After about a year of maturing in the raceways, the fish are trucked to acclimation sites (small pens near the spawning grounds in their home rivers) where they spend their final four to six weeks before release.

It’s here that fish internalize the rivers’ unique chemical and magnetic cues that will one day guide them home.

When Lookingglass began its conservation program in 1997, each of the area’s watersheds had only a few dozen fish returning to spawn.

At Lookingglass Creek, those numbers were in the single digits.

Now, hundreds of fish return to Lookingglass Creek each year — enough to support limited sport and tribal fisheries.

While year-to-year numbers fluctuate wildly, average annual returns in the nearby Lostine River now top more than 1,000, according to data provided by Zollman.

Salmon had a particularly prosperous year in 2010, when returns to the Lostine were close to 5,000. Half of 2022’s returns to the Lostine, which have yet to be fully counted, were wild-origin fish.

Supplementation represents a shift in hatchery management that began around the turn of the century.

But some scientists say these programs are risky. Studies have shown that interbreeding hatchery fish with natural-origin fish can negatively affect wild populations.

Salmon are biologically linked to the rivers they come from. Raising juvenile fish in an artificial habitat can make those fish less suited to natural environments, decreasing the chances that they return home to spawn.

This lack of biological fitness carries on to the hatchery fishes’ offspring, which can genetically weaken the local wild populations when the two interbreed, according to a recent report by the Washington Department of Fish and Wildlife.

“Hatchery fish are domesticated, and that difference is actually programmed into the genetics of the fish themselves,” says Jamie Glasgow, director of science and research at the Wild Fish Conservancy, a Washington-based nonprofit conservation organization. “If wild fish interact and spawn with hatchery fish, the next generation of offspring from that hatchery and wild pairing is much less likely to survive in the wild.”

Since the region’s first hatcheries were built in the late 1800s, the majority of hatchery programs have operated under an agricultural model of fish production.

This approach relies on the sheer volume of fish produced to sustain runs and support fisheries without consideration for habitat restoration or the fishes’ genetic fitness, says Jack Stanford, a retired professor and fisheries ecologist at the University of Montana.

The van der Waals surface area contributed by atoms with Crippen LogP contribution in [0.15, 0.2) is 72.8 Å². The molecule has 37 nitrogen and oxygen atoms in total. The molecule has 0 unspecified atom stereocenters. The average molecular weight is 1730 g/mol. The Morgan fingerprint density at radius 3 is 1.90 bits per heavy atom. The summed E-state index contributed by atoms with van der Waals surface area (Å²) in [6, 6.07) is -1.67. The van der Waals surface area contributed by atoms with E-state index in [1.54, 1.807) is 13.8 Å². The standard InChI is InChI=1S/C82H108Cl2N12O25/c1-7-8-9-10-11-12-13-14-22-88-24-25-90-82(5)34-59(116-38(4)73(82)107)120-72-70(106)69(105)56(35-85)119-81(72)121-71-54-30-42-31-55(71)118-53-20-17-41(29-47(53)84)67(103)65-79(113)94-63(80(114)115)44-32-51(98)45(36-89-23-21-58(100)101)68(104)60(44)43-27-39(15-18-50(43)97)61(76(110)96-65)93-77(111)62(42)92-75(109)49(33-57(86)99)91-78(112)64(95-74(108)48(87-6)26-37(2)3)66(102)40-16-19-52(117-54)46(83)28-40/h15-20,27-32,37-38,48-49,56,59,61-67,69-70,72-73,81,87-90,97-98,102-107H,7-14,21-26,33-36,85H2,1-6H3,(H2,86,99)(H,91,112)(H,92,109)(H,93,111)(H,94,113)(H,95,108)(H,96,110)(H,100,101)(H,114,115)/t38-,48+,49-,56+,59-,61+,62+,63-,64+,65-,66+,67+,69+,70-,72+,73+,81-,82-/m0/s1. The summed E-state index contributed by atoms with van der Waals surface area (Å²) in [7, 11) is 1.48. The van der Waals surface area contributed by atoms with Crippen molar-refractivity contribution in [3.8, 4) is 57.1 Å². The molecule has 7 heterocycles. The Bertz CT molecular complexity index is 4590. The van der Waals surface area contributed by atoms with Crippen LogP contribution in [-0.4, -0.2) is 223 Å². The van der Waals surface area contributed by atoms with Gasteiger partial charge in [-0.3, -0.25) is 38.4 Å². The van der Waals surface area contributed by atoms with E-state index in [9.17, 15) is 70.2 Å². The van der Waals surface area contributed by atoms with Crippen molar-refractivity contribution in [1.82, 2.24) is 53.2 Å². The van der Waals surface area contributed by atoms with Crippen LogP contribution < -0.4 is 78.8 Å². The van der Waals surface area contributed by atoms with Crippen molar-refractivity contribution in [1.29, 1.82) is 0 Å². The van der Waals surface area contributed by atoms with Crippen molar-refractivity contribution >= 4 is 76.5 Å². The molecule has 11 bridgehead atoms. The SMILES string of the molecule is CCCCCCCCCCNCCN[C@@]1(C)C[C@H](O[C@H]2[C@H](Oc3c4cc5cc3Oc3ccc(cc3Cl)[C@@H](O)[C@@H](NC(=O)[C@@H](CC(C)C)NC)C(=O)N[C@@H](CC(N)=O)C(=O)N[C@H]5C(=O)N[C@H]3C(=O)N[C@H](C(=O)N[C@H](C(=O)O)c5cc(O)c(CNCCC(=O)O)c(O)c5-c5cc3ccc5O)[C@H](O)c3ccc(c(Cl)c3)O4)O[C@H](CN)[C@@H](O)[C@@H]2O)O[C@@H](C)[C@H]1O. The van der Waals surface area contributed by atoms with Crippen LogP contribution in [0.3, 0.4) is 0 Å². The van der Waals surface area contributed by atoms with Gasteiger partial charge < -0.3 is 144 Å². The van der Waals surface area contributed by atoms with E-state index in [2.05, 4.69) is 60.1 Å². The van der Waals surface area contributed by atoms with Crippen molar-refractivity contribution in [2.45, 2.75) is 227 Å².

“There’s this mantra out there that you can replace lost catch because of the demise of wild fish with hatcheries,” he says. “And it does not work.”

The net result is the entire Pacific Northwest salmon fishery being reliant on a system that may be contributing to the decline of the very fish it’s intended to save.

“It’s like we’re trying to save this patient, but we’re standing on their throat while we’re doing it,” says Glasgow.

Nevertheless, some members of the Columbia River Plateau Tribes view hatcheries as essential to keeping ancient traditions alive.

They see supplementation as necessary to not only saving the fish from extinction, but to keeping salmon in the rivers and streams in tribal homelands that once served as sacred fishing grounds.

The lives of the Indigenous people who inhabit the plateaus and valleys of the Columbia River Basin once completely revolved around salmon. The seasonal returns of salmon to natal streams are integral to their cultures.

“We’re a salmon people,” says Joe Oatman, a member of the Nez Perce Tribe and director of the Harvest Division of its fisheries program. “Our whole identity and our whole view of the world revolve around salmon. And to be salmon people, we need to have salmon in the rivers.”

Lookingglass is considered to be among Oregon’s more successful conservation hatchery programs.

While numbers are nowhere near enough to sustain a fishery robust enough to supply the Nez Perce year-round, the program has prevented the region’s spring chinook salmon population from disappearing entirely.

Zollman says that for the foreseeable future it’s unlikely numbers will reach a point where the hatchery program is no longer needed, given the many factors contributing to the fishes’ mortality that are beyond his control.

But in terms of giving salmon a fighting chance at survival, Zollman is confident the program is working.

For Oatman, the fact that there are still fish in these rivers at all is a sign of a successful supplementation program.

“It’s more than just catching a few fish to bring home,” says Oatman. “It’s about finding a place where we can pass on these traditions that have been there for countless generations.”

Cole Sinanian is a journalist based in Eugene. Columbia Insight, based in Hood River, is nonprofit news site focused on environmental issues of the Columbia River Basin.